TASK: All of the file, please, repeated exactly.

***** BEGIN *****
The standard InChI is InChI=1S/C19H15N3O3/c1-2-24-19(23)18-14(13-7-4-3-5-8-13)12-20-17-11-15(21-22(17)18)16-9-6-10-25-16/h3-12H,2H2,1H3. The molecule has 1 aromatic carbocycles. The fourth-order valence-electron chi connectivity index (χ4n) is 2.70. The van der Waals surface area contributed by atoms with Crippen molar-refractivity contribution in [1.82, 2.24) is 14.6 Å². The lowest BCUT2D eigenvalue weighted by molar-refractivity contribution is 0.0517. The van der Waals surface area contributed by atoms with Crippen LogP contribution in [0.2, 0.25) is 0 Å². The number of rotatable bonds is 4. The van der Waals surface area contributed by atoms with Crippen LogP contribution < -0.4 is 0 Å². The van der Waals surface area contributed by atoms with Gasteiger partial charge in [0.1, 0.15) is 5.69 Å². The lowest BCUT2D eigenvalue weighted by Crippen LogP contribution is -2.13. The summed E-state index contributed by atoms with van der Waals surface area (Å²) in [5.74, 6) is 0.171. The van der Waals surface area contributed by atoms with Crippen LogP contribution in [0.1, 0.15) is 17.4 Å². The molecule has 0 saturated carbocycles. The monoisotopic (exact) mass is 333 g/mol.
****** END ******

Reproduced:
The standard InChI is InChI=1S/C19H15N3O3/c1-2-24-19(23)18-14(13-7-4-3-5-8-13)12-20-17-11-15(21-22(17)18)16-9-6-10-25-16/h3-12H,2H2,1H3. The molecule has 1 aromatic carbocycles. The fourth-order valence-electron chi connectivity index (χ4n) is 2.70. The van der Waals surface area contributed by atoms with Crippen molar-refractivity contribution in [1.82, 2.24) is 14.6 Å². The lowest BCUT2D eigenvalue weighted by molar-refractivity contribution is 0.0517. The van der Waals surface area contributed by atoms with Crippen LogP contribution in [0.2, 0.25) is 0 Å². The number of rotatable bonds is 4. The van der Waals surface area contributed by atoms with Crippen LogP contribution < -0.4 is 0 Å². The van der Waals surface area contributed by atoms with Gasteiger partial charge in [0.1, 0.15) is 5.69 Å². The lowest BCUT2D eigenvalue weighted by Crippen LogP contribution is -2.13. The summed E-state index contributed by atoms with van der Waals surface area (Å²) in [5.74, 6) is 0.171. The van der Waals surface area contributed by atoms with Crippen LogP contribution in [0.1, 0.15) is 17.4 Å². The molecule has 0 saturated carbocycles. The monoisotopic (exact) mass is 333 g/mol.